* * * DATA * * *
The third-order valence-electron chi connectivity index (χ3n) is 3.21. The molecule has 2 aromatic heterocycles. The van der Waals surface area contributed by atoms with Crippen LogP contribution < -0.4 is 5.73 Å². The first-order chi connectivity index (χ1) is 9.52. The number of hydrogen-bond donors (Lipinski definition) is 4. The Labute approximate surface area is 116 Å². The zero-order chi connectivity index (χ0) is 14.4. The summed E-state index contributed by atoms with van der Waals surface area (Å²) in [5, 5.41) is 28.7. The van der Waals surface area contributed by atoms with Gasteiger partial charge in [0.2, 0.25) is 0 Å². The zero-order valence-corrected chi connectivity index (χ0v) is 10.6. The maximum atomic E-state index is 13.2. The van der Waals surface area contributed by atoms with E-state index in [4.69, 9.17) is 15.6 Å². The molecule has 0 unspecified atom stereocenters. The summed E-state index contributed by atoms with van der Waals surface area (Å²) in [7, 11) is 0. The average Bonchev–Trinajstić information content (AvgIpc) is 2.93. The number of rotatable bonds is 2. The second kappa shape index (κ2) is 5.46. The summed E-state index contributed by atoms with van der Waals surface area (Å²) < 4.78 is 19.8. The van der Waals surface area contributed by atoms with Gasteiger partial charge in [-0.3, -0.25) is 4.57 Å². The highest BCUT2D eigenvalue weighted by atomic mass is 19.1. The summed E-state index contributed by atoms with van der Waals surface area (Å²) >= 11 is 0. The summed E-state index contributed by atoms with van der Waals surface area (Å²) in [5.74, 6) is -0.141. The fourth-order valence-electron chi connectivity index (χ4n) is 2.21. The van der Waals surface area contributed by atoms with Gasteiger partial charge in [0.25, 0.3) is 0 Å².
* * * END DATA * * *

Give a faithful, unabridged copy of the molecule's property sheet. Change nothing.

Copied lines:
The third-order valence-electron chi connectivity index (χ3n) is 3.21. The molecule has 2 aromatic heterocycles. The van der Waals surface area contributed by atoms with Crippen LogP contribution < -0.4 is 5.73 Å². The first-order chi connectivity index (χ1) is 9.52. The number of hydrogen-bond donors (Lipinski definition) is 4. The Labute approximate surface area is 116 Å². The zero-order chi connectivity index (χ0) is 14.4. The summed E-state index contributed by atoms with van der Waals surface area (Å²) in [5, 5.41) is 28.7. The van der Waals surface area contributed by atoms with Gasteiger partial charge in [0.2, 0.25) is 0 Å². The zero-order valence-corrected chi connectivity index (χ0v) is 10.6. The maximum atomic E-state index is 13.2. The van der Waals surface area contributed by atoms with E-state index in [4.69, 9.17) is 15.6 Å². The molecule has 0 unspecified atom stereocenters. The summed E-state index contributed by atoms with van der Waals surface area (Å²) in [7, 11) is 0. The average Bonchev–Trinajstić information content (AvgIpc) is 2.93. The number of rotatable bonds is 2. The second kappa shape index (κ2) is 5.46. The summed E-state index contributed by atoms with van der Waals surface area (Å²) < 4.78 is 19.8. The van der Waals surface area contributed by atoms with Gasteiger partial charge in [-0.3, -0.25) is 4.57 Å². The highest BCUT2D eigenvalue weighted by atomic mass is 19.1. The summed E-state index contributed by atoms with van der Waals surface area (Å²) >= 11 is 0. The summed E-state index contributed by atoms with van der Waals surface area (Å²) in [5.74, 6) is -0.141. The fourth-order valence-electron chi connectivity index (χ4n) is 2.21. The van der Waals surface area contributed by atoms with Gasteiger partial charge in [0.25, 0.3) is 0 Å².